The binomial coefficients T(n)=n(n+1)/2 are called triangular numbers because T(n) points can be arranged into a triangular array with n points on a side. For example, T(4)=10 points can be arranged in the familiar pattern of bowling pins. Call this triangular array with n points on a side Array(n).
If we count the number of triples of points in Array(n) which are vertices of equilateral triangles with sides parallel to those of the whole array, we get the binomial coefficient (n+1)n(n-1)/6: a nice formula in closed form (i.e., no sum of stuff).
What surprised me when I dared look at it is that if we count the number E(n) of ALL triples of points in Array(n) which are vertices of equilateral triangles, we also get a nice formula.
What is that nice formula for E(n)?
(In reply to re(3): Not a nice formula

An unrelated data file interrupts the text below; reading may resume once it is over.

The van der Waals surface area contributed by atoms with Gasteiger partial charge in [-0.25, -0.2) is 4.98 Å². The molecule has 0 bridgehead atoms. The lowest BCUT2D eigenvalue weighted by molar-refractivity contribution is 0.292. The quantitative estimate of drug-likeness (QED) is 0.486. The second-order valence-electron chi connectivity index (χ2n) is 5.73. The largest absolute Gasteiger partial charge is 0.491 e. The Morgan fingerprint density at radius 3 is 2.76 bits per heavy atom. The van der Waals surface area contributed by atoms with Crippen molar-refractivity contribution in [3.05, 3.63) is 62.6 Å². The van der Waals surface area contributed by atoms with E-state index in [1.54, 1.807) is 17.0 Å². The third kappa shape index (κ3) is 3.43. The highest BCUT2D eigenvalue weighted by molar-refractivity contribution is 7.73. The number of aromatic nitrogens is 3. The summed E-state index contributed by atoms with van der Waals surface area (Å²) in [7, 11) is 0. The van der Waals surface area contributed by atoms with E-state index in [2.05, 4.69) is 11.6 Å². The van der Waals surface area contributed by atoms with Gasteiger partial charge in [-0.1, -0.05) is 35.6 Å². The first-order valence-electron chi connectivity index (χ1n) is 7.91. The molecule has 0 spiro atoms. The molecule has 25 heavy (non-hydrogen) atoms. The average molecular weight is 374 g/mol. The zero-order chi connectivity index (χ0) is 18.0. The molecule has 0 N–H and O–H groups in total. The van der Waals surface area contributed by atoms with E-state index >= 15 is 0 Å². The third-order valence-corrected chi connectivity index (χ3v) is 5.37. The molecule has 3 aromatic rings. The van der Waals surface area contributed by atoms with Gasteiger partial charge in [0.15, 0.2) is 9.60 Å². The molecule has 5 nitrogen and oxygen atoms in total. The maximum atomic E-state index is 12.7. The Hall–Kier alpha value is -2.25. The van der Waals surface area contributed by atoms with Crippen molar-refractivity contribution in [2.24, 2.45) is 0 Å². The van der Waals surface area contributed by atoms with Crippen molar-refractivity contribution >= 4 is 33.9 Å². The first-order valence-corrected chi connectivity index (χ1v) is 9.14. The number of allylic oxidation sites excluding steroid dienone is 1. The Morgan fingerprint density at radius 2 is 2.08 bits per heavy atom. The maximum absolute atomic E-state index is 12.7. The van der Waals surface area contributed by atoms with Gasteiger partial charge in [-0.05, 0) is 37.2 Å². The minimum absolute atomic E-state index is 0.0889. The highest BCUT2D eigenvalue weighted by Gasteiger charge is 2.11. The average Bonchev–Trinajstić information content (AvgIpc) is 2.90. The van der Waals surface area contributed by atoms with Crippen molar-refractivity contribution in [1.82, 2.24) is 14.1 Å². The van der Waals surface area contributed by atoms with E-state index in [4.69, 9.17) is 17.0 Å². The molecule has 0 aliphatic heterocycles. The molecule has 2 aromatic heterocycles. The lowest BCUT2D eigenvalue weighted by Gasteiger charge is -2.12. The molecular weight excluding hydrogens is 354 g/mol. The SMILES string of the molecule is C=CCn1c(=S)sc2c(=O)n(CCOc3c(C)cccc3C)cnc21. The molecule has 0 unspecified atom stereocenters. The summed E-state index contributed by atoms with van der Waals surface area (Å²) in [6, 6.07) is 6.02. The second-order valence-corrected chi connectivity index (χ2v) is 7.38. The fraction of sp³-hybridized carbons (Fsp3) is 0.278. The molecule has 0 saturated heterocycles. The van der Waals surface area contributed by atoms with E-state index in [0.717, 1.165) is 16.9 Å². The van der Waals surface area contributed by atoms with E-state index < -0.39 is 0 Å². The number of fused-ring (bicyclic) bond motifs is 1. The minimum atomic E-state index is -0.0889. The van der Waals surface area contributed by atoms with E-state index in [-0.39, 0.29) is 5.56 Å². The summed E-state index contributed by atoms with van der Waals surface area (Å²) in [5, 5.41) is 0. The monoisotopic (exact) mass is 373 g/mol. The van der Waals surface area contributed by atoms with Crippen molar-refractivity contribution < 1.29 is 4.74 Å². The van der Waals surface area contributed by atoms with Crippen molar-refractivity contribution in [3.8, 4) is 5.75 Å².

You're right, brute force can get the numbers, but I still missed a few
of the triangles and was therefore was heading down the wrong
path. Luckily you corrected that.
Then I misread my binomial coefficient table/Pascal's triangle and
grabbed the wrong diagonal for my last answer. Luckily, you now
corrected that as well. Thank you again for the help.
C(n,k) = n!/(k!(n-k)!)
So T(n) is one of the diagonals of the Pascal's triangle, namely C(n+1,n-1) which simplifies as
Likewise the second formula, which I also mistated in the last posting
is the next lower diagonal in the Pascal's triangle, or C(n+1,n-2)
which simplifies as
The final series, 1, 5, 15, 35, 70, etc. is the next lower diagonal on the triangle, or C(n+2,n-2)
which I believe is finally the correct answer. No proof yet, however.
*He cowers, awaiting the Wrath of McWorter* :)
Edited on August 12, 2005, 2:01 am